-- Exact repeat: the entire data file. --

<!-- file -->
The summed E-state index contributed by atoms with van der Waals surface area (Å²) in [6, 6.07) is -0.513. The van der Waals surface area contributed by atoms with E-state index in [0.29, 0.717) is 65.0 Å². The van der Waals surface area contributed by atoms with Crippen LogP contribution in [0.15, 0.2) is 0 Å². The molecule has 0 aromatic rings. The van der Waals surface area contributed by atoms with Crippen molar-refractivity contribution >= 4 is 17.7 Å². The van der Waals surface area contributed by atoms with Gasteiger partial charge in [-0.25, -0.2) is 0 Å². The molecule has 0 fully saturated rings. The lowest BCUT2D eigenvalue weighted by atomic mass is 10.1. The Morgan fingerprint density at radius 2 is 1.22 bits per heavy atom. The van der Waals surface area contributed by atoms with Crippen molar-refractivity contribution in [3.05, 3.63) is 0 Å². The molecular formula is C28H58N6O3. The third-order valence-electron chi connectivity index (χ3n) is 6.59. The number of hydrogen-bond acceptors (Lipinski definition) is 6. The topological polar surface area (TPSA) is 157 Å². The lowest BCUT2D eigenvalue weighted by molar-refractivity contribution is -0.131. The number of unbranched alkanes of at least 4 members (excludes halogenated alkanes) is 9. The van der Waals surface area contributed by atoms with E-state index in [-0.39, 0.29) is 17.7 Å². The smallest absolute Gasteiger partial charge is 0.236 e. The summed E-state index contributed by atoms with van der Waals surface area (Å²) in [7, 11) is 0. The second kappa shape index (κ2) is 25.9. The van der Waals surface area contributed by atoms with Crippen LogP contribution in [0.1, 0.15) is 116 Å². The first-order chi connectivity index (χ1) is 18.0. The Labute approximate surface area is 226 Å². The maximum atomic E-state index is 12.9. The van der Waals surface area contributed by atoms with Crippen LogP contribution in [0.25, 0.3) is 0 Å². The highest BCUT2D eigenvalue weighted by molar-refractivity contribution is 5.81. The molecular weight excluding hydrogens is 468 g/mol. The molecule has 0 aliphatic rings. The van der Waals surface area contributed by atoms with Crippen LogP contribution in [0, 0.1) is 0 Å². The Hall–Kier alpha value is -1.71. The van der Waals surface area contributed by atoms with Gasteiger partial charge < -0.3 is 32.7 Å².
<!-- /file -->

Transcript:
The summed E-state index contributed by atoms with van der Waals surface area (Å²) in [6, 6.07) is -0.513. The van der Waals surface area contributed by atoms with E-state index in [0.29, 0.717) is 65.0 Å². The van der Waals surface area contributed by atoms with Crippen LogP contribution in [0.15, 0.2) is 0 Å². The molecule has 0 aromatic rings. The van der Waals surface area contributed by atoms with Crippen molar-refractivity contribution >= 4 is 17.7 Å². The van der Waals surface area contributed by atoms with Gasteiger partial charge in [-0.25, -0.2) is 0 Å². The molecule has 0 fully saturated rings. The lowest BCUT2D eigenvalue weighted by atomic mass is 10.1. The Morgan fingerprint density at radius 2 is 1.22 bits per heavy atom. The van der Waals surface area contributed by atoms with Crippen molar-refractivity contribution in [3.05, 3.63) is 0 Å². The molecular formula is C28H58N6O3. The third-order valence-electron chi connectivity index (χ3n) is 6.59. The number of hydrogen-bond acceptors (Lipinski definition) is 6. The topological polar surface area (TPSA) is 157 Å². The lowest BCUT2D eigenvalue weighted by molar-refractivity contribution is -0.131. The number of unbranched alkanes of at least 4 members (excludes halogenated alkanes) is 9. The van der Waals surface area contributed by atoms with E-state index in [-0.39, 0.29) is 17.7 Å². The smallest absolute Gasteiger partial charge is 0.236 e. The summed E-state index contributed by atoms with van der Waals surface area (Å²) in [7, 11) is 0. The second kappa shape index (κ2) is 25.9. The van der Waals surface area contributed by atoms with Crippen LogP contribution in [0.1, 0.15) is 116 Å². The first-order chi connectivity index (χ1) is 18.0. The Labute approximate surface area is 226 Å². The maximum atomic E-state index is 12.9. The van der Waals surface area contributed by atoms with Crippen LogP contribution in [0.25, 0.3) is 0 Å². The highest BCUT2D eigenvalue weighted by molar-refractivity contribution is 5.81. The molecular weight excluding hydrogens is 468 g/mol. The molecule has 0 aliphatic rings. The van der Waals surface area contributed by atoms with Crippen LogP contribution in [0, 0.1) is 0 Å². The Hall–Kier alpha value is -1.71. The van der Waals surface area contributed by atoms with Gasteiger partial charge < -0.3 is 32.7 Å².